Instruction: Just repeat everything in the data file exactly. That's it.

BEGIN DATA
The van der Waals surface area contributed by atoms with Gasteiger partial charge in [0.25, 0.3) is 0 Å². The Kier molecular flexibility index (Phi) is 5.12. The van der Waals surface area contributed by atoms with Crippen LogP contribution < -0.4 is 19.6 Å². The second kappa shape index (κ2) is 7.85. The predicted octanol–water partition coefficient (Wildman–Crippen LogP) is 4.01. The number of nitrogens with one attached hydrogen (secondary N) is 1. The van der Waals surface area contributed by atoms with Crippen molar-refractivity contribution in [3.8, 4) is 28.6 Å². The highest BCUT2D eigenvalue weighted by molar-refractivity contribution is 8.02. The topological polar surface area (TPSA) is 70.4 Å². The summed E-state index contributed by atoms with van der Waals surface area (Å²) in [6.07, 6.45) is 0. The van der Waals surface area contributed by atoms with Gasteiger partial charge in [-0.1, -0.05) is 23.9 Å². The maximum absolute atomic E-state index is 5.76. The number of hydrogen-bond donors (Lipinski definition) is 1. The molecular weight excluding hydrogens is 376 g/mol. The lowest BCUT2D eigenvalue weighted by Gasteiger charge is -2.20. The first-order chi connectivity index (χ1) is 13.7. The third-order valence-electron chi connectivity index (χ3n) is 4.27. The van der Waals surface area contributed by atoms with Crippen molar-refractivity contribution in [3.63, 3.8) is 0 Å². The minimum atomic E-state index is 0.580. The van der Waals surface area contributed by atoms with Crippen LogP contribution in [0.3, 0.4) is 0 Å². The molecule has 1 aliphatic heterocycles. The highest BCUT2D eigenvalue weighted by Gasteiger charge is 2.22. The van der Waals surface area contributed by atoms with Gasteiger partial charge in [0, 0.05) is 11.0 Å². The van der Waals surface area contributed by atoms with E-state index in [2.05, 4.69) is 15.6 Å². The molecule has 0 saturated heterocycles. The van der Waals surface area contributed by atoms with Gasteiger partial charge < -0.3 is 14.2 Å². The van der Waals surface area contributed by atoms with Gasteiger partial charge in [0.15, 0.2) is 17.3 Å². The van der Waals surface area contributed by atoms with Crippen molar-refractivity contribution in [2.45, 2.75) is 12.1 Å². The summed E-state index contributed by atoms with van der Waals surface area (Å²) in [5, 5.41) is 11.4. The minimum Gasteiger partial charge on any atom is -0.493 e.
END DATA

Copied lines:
The van der Waals surface area contributed by atoms with Gasteiger partial charge in [0.25, 0.3) is 0 Å². The Kier molecular flexibility index (Phi) is 5.12. The van der Waals surface area contributed by atoms with Crippen LogP contribution < -0.4 is 19.6 Å². The second kappa shape index (κ2) is 7.85. The predicted octanol–water partition coefficient (Wildman–Crippen LogP) is 4.01. The number of nitrogens with one attached hydrogen (secondary N) is 1. The van der Waals surface area contributed by atoms with Crippen molar-refractivity contribution in [3.8, 4) is 28.6 Å². The highest BCUT2D eigenvalue weighted by molar-refractivity contribution is 8.02. The topological polar surface area (TPSA) is 70.4 Å². The summed E-state index contributed by atoms with van der Waals surface area (Å²) in [6.07, 6.45) is 0. The van der Waals surface area contributed by atoms with Gasteiger partial charge in [-0.1, -0.05) is 23.9 Å². The maximum absolute atomic E-state index is 5.76. The number of hydrogen-bond donors (Lipinski definition) is 1. The molecular weight excluding hydrogens is 376 g/mol. The lowest BCUT2D eigenvalue weighted by Gasteiger charge is -2.20. The first-order chi connectivity index (χ1) is 13.7. The third-order valence-electron chi connectivity index (χ3n) is 4.27. The van der Waals surface area contributed by atoms with Crippen molar-refractivity contribution in [3.63, 3.8) is 0 Å². The minimum atomic E-state index is 0.580. The van der Waals surface area contributed by atoms with Crippen LogP contribution in [0.3, 0.4) is 0 Å². The molecule has 1 aliphatic heterocycles. The highest BCUT2D eigenvalue weighted by Gasteiger charge is 2.22. The van der Waals surface area contributed by atoms with Gasteiger partial charge in [0, 0.05) is 11.0 Å². The van der Waals surface area contributed by atoms with E-state index in [2.05, 4.69) is 15.6 Å². The molecule has 0 saturated heterocycles. The van der Waals surface area contributed by atoms with Gasteiger partial charge < -0.3 is 14.2 Å². The van der Waals surface area contributed by atoms with Gasteiger partial charge in [0.15, 0.2) is 17.3 Å². The van der Waals surface area contributed by atoms with Crippen molar-refractivity contribution in [2.45, 2.75) is 12.1 Å². The summed E-state index contributed by atoms with van der Waals surface area (Å²) in [5, 5.41) is 11.4. The minimum Gasteiger partial charge on any atom is -0.493 e.